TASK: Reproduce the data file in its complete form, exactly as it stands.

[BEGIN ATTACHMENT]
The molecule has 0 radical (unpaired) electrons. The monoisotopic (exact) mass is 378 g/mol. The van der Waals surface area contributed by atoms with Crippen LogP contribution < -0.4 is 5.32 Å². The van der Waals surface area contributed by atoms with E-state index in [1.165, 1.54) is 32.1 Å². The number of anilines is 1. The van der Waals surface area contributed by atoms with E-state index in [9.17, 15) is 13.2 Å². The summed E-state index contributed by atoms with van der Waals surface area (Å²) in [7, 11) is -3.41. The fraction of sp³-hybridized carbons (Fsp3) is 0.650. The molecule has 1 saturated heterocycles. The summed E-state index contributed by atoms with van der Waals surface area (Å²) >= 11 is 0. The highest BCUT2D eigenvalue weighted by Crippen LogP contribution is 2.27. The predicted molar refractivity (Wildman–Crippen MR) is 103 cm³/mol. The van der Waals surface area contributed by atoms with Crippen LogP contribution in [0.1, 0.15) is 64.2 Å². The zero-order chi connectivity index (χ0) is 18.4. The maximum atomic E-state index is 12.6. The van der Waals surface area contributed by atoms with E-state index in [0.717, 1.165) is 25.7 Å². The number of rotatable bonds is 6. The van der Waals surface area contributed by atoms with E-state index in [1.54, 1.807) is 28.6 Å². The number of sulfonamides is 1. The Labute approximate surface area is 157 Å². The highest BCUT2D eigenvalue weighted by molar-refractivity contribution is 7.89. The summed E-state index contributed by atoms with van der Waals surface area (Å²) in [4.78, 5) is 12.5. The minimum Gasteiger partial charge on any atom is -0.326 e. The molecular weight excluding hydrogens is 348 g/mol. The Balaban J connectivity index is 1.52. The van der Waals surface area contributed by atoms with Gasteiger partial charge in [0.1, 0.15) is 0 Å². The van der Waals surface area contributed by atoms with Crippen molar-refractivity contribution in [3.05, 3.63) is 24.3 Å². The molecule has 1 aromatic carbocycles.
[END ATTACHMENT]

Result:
The molecule has 0 radical (unpaired) electrons. The monoisotopic (exact) mass is 378 g/mol. The van der Waals surface area contributed by atoms with Crippen LogP contribution < -0.4 is 5.32 Å². The van der Waals surface area contributed by atoms with E-state index in [1.165, 1.54) is 32.1 Å². The number of anilines is 1. The van der Waals surface area contributed by atoms with E-state index in [9.17, 15) is 13.2 Å². The summed E-state index contributed by atoms with van der Waals surface area (Å²) in [7, 11) is -3.41. The fraction of sp³-hybridized carbons (Fsp3) is 0.650. The molecule has 1 saturated heterocycles. The summed E-state index contributed by atoms with van der Waals surface area (Å²) >= 11 is 0. The highest BCUT2D eigenvalue weighted by Crippen LogP contribution is 2.27. The predicted molar refractivity (Wildman–Crippen MR) is 103 cm³/mol. The van der Waals surface area contributed by atoms with Crippen LogP contribution in [0.1, 0.15) is 64.2 Å². The zero-order chi connectivity index (χ0) is 18.4. The maximum atomic E-state index is 12.6. The van der Waals surface area contributed by atoms with E-state index in [0.717, 1.165) is 25.7 Å². The number of rotatable bonds is 6. The van der Waals surface area contributed by atoms with E-state index in [1.54, 1.807) is 28.6 Å². The number of sulfonamides is 1. The Labute approximate surface area is 157 Å². The highest BCUT2D eigenvalue weighted by molar-refractivity contribution is 7.89. The summed E-state index contributed by atoms with van der Waals surface area (Å²) in [4.78, 5) is 12.5. The minimum Gasteiger partial charge on any atom is -0.326 e. The molecular weight excluding hydrogens is 348 g/mol. The Balaban J connectivity index is 1.52. The van der Waals surface area contributed by atoms with Gasteiger partial charge in [0.1, 0.15) is 0 Å². The van der Waals surface area contributed by atoms with Crippen molar-refractivity contribution in [3.05, 3.63) is 24.3 Å². The molecule has 1 aromatic carbocycles.